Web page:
UC Davis ADVANCE conducts three integrated empirical studies that aim to improve our understanding of the barriers that impede, and specific institutional structures, cultural factors, resources and processes that facilitate the inclusion and success of women and Latinas in academic STEM careers.
Administered through the Harvard Graduate School of Education, the COACHE survey aims to “measure the tenure-stream faculty population’s levels of engagement in the teaching, research, and service enterprise at their institutions, and to determine how supported and satisfied they are with the terms and conditions of their employment.”
UC Davis ADVANCE engaged COACHE to assess the campus climate, work-life balance, and other issues that may be barriers to diversity in STEM faculty on campus. The survey was launched in the fall of 2012; analysis of the data is currently in process.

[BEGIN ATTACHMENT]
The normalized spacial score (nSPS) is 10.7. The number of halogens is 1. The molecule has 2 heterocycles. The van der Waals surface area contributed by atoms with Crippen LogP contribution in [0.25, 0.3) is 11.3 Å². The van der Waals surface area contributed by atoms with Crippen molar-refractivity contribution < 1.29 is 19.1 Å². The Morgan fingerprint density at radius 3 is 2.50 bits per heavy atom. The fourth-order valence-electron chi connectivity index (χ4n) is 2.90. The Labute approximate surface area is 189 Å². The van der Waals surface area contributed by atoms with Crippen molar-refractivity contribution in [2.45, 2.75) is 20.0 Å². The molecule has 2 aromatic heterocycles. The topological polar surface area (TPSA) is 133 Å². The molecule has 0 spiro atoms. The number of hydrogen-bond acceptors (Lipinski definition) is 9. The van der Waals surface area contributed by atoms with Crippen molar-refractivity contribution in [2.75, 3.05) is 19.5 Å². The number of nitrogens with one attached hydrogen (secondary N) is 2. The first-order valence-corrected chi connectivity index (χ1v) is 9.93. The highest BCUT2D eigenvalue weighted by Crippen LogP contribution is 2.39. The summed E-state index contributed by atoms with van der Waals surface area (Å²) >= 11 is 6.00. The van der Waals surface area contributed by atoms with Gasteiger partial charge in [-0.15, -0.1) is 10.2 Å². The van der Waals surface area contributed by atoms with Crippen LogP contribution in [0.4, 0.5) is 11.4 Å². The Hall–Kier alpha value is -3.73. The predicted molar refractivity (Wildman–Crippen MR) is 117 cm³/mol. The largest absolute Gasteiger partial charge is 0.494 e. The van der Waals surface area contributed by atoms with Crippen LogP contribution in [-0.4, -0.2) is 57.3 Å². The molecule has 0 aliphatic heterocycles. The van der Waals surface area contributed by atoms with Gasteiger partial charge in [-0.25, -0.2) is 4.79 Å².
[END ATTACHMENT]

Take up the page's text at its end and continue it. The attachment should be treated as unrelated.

Attracting STEM scholars to the academy: A survey of career path perceptions among STEM doctorates uses an online survey fielded to doctoral students to systematically investigate their perspectives on (1) barriers to entry into and advancement within STEM faculty positions, (2) ways to remove barriers and facilitate entry into and success in STEM faculty positions, and (3) characteristics of ideal work environment.
This study uses in-depth interviews to examine the career trajectories of all of the Latinas selected for the University of California President’s Postdoctoral Fellowships Program (PPFP) since its inception in 1984. The PPFP was established as a program to attract outstanding underrepresented women and minority Ph.D. recipients into academic careers at the University of California.
The National Science Foundation began supporting ADVANCE initiatives in 2001, and has awarded over $130M in funding for a variety of programs. The most significant efforts seek to create permanent institutional transformation.